John Day Fossil Bed National Monument consists of three separate sections, called "units". These are the Painted Hills, Sheep Rock and Clarno Units. We visited Painted Hills and Sheep Rock.
Painted Hills: Truly unique! There is a paved road that goes about 6 miles off the main Hwy 26 and leads to a picnic area and restrooms. From there the road is graded gravel for about another mile or so. It is suitable for smaller RVs. There is parking at the top and an easy trail (which used to be a road many years ago) follows the ridgeline slightly uphill to provide a great overview.
The hills are just splashed with colors -- red, pink, tan, yellowish, near-black -- all in "stripes". The colors are caused by various minerals weathering over the eons - pick up a free brochure and it explains it in much more detail. The view is very impressive.
Drive a little farther on to the Painted Cove Trail. This is a much smaller area where you can get right up close to the hills. There is a boardwalk suitable for wheelchairs that goes part way around, then the easy trail continues for a total of about 1/4 mile. In this area, the small hills are bright red.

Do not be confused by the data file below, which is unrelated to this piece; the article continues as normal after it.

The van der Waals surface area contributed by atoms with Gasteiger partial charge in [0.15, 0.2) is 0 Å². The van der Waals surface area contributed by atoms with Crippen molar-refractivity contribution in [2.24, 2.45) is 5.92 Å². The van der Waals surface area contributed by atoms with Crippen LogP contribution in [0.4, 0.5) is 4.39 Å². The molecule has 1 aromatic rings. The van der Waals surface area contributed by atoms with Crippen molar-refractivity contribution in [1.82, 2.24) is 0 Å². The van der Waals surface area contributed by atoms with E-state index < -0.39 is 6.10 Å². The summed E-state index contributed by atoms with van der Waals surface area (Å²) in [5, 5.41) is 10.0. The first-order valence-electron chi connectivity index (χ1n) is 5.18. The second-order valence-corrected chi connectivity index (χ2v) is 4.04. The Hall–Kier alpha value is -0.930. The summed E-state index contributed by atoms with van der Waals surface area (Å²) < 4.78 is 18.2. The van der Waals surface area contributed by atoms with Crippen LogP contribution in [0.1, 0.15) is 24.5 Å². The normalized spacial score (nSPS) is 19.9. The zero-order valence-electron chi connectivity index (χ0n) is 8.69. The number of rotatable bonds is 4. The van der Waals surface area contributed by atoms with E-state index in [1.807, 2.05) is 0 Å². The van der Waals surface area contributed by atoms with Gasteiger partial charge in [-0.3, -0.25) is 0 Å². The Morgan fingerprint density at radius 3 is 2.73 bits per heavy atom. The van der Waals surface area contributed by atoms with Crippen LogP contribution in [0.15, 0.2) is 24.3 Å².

As you drive in and out of the Painted Hills, you'll see hundreds of acres of rich bottomland farming, mostly alfalfa fields. Some of these farms and ranches have been in the same families for 150 years
Sheep Rock: This is where the Thomas Condon Paleontology Center is... but don't let that dry-sounding title deter you from visiting!
The visitor center is very interesting, even for children. There are several rooms with hundreds of items on display and beautiful, colorful wall size murals depicting all sorts of extinct animals. You are given a notebook to read as you go along, which provides more information about the displays. There is also a short movie.
Outside, there are dramatic rock formations and trails to walk along for nice views. The trails vary from short and easy to a more strenuous 3 mile overlook trail. The pretty John Day river winds through this area.
Just a short distance down the road is the James Cant Ranch, a restored 1917 ranch house that houses cultural and historical displays.
Although quite different, both these units are well worth visiting. Allow enough time to see them both!
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